Travelling to Japan

So, the aim of these pages is a simple one – to make sure you have an awesome experience when going to Japan. Some parts covers Japan in general, others are specific to a given place. Enjoy.

If you're short on time – browse the hyper-efficient bullet list version to have your basics covered 

Sections

» Places to stay
If you need a hotel, these are a few recommendations across Tokyo and Japan

» Before you go
The cash/credit card situation, Japanese wall sockets, basic communications, internet access in general, hotels, getting around, and more.

» When you get there
Getting yourself from the Tokyo-Narita and Tokyo-Haneda airports to downtown Tokyo, picking up 

» Tokyo
Things you absolutely should do, restaurants, logistics, getting around. And a few suggestions on mini-itiniraries within the Tokyo to help you do stuff efficiently.

» Kyushu
The southernmost part of mainland A brilliant part of Japan. 

» Other parts of Japan
A few notes and tips on Kyoto, Nagoya, Osaka

Posts on Japan

 

 

Good to Know

A few simple bits of info to know before you arrive, and some you might

Exploring

Things you can and should do when in Japan

  • Tokyo – insanely big, insanely awesome
  • Kyushu – the southern

Getting Around

How to get around in Japan, in cities including Tokto, 

  • Before you leave – Rail Pass, cellular wifi rental and more
  • Travelling around Japan by train
  • Getting around Tokyo

Before you go

Some things you might want to know before heading off to Japan:

» Language and communication
» Paying for things
» Electricity and wall sockets
» Wifi and internet


Language and communication

In general, people speak little to no English. The only major exceptions are upscale places like luxury hotels, and even then it might be a bit of a struggle sometimes. No reason to worry though, using a bit of sign language will get you incredibly far – here's what you need to know:

  • ◯ means yes
  • ✕ means no

Super simple, really. Just make the👌 sign with your hand to indicate affirmation, or cross your index fingers to indicate "No" or any form of negation. Mix these two with a healthy proportion of creativity and you're able to handle most situations easily.

Paying for things

Japan spans the entire range – you sometimes have no option but to use cash, and yet you're able to pay for a soda at 7-eleven by touching your subway card at the register. These are some general guidelines:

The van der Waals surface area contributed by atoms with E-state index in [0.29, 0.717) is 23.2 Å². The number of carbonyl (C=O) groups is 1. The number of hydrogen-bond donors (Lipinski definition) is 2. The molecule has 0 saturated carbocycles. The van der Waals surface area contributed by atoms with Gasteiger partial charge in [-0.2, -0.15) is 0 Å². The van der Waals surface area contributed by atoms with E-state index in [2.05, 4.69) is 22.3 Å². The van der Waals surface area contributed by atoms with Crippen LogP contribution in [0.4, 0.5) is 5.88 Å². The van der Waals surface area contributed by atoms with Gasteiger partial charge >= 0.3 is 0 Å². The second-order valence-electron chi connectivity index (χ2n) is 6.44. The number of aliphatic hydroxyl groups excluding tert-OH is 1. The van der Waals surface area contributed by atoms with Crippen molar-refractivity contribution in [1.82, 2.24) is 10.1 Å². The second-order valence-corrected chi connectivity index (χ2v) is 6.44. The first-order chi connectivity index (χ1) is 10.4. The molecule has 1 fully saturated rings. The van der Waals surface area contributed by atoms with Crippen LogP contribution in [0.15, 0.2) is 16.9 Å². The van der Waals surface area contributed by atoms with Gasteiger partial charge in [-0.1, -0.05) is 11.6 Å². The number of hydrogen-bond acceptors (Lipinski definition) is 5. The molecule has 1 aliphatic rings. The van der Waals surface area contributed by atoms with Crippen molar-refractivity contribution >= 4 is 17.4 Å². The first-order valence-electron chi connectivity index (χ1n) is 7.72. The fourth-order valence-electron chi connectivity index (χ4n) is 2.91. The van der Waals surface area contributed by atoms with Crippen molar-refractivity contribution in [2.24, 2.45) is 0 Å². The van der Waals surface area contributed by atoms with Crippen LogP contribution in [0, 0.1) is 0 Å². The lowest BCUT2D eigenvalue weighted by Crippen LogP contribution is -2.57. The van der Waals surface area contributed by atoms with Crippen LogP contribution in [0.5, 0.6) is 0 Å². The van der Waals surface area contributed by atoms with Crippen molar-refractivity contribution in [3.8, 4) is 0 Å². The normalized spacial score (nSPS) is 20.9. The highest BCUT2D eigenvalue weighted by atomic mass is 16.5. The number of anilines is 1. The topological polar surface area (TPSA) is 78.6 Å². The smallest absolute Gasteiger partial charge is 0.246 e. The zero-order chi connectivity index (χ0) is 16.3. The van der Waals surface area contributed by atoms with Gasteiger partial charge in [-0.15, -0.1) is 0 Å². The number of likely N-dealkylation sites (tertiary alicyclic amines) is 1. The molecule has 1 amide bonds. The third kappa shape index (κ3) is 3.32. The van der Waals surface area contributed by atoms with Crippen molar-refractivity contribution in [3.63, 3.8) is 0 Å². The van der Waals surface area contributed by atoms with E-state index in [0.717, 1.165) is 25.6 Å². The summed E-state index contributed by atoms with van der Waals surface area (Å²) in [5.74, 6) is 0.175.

Cash
It's always a good idea to have a bit of cash. Shops, restaurants and taxis are sometimes cash only. 

Getting hold of cash
This can be a bit tricky if you're using a foreign credit card, so be sure to plan accordingly. The 7-Eleven ATMs are your best bet (and those ATMs are sometimes found outside stores, too). If you're only doing Master Card, a Citi Bank ATM should be a good option. Other ATMs might work, too, but it's all a bit random.

Credit Cards
These days most mid/upscale places acceppt all major credit cards, especially in larger cities. Most taxis in Tokyo will accept a range of credit cards too, look for the logos when boarding a cab if you're out of cash.

Suica Cards
Across Japan you'll find a range of different Suica cards – a credit card-sized wireless wallet, if you will. Simply get yourself one at special public transport ticket machines, recharge using cash at the very same machines, and use by touching the Suica card to pay. Works incredbly well at a range of places, including but certainly not limited to convenience stores and many vending machines.

The Tokyo Suica variety is called Pasmo, in Nagoya it's Manaca. Japan recently made everything work everywhere, allowing you to pick up a nice silver/pink Pasmo card in Tokyo and then use that very same card to get you through the Osaka subway system. Pretty sweet, really.

Electricity and wall sockets

Sockets are of the US variety. They do 100V and 50 or 60Hz (the weird mix is, of course, due to historical reasons, but you shouldn't really have to worry – everything works regardless).

Wifi and internet

Free wifi is somewhat spotty and sometimes requires elaborate registration processes (be sure to sign up for the Japanese Starbucks wifi before you head off to Japan). If you don't have flat rate roaming on your cell phone plan you might want to rent an LTE pocket wifi router. It's easy, fairly cheap (around ¥1200/day) and usually pretty fast. Pre-book one if you want to be sure there's one waiting for you at the airport.

» Tokyo Bling
Stunning photos with a personal touch from Tokyo and all over Japan. Love browsing through the archives, there's so much great stuff in there.
» Uniqlo Calendar (requires flash)
Tilt-shift, pseudo stop motion and music, turned into magic. Or, in the words of Uniqlo, »Miniaturizing Japan scenes from all 47 prefectures, 140 cities and 328 locations«.